When I was at school my favourite part of the week was attending the charity committee meetings. I felt comfortable in these meetings and I always knew exactly what was expected from me. Perhaps the most important thing was that we got lots of work done in these 60 minute meetings.
When I compare these meetings with many of the meetings I've attended at various businesses, the productivity of the school charity committee meetings wins hands down.
It may seem surprising that experienced executives could learn how to run a meeting from a group of 16 year-olds. But there was one simple thing that we doing in our charity meetings that I rarely encounter nowadays...and that is the use of an Agenda.
I expect you may be a bit disappointed with this 'secret'. However, I can guarantee that if you create and follow an agenda you will not only get more done in your meetings, but everyone will have an action plan and as a bonus, you will become known as a great chairperson!
In this day and age of rapidly changing priorities and agile working, agendas may seem a bit old fashioned. Who's got time to write one when there's more important things to be done? This is a false economy.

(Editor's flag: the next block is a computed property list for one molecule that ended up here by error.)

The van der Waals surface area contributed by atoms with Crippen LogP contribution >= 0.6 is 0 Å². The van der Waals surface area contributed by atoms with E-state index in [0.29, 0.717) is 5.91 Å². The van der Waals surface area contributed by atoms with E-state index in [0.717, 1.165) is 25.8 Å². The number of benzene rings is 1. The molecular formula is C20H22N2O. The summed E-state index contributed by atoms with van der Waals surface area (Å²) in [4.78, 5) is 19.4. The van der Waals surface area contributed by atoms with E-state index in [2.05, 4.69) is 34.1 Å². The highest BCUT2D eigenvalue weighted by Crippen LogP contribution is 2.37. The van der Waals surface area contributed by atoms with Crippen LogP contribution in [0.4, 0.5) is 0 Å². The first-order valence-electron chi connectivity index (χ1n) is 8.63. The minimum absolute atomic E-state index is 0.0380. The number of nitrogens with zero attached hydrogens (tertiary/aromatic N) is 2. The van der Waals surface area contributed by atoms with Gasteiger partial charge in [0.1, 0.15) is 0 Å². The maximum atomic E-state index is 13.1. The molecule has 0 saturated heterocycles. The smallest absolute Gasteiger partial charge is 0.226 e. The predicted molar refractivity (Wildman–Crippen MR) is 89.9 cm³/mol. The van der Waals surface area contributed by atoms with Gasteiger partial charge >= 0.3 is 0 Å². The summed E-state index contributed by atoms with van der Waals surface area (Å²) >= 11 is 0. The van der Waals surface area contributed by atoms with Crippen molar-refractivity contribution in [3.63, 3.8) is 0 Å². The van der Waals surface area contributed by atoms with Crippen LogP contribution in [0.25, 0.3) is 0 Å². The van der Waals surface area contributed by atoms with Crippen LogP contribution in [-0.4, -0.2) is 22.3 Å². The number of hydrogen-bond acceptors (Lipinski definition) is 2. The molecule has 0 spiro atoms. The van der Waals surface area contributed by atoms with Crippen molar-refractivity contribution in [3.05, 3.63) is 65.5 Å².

There should be only one reason for a meeting and that is for decision making. The meeting agenda should be very clear what the decisions needed are, and the agenda points show the steps being taken to get to that decision.
This is what I would call a Results Based Meeting (RBM). If your meeting is not results based, then all you are doing is passing information between people; this is an information session, not a meeting. Having an agenda will get you to your decision faster and lead to better results.
There are other benefits to an agenda. As chairperson, one of your responsibilities is to keep control. When you have an agenda, you can take a minute or so to review the agenda points at the beginning of the meeting. This automatically shows everyone invited that you are in charge. As the meeting progresses, if things start to go off track, you can easily bring it back to focus.
An agenda also gives you a handy place to make any notes. You can write anything important next to the corresponding agenda point for easy recollection at a later time.
Additionally, the agenda should have all the names of the participants and the departments or company that they are from. I don't know if you've ever seen Michael Buffer introduce two opponents at a boxing match. He has cards with the names and details of each boxer written down. He only has two names to remember, but he still carries these reminder cards. So, when you are starting the meeting and introducing all the participants, the agenda works as your version of the Michael Buffer note cards.
You've probably realised that I love an agenda and I know that meeting attendees appreciate one. For me, it acts like a safety net. Most people wouldn't lead a presentation without some form of notes, a meeting shouldn't be any different. It adds an element of professionalism that shows you know what you are doing, you are in charge and focused on getting results.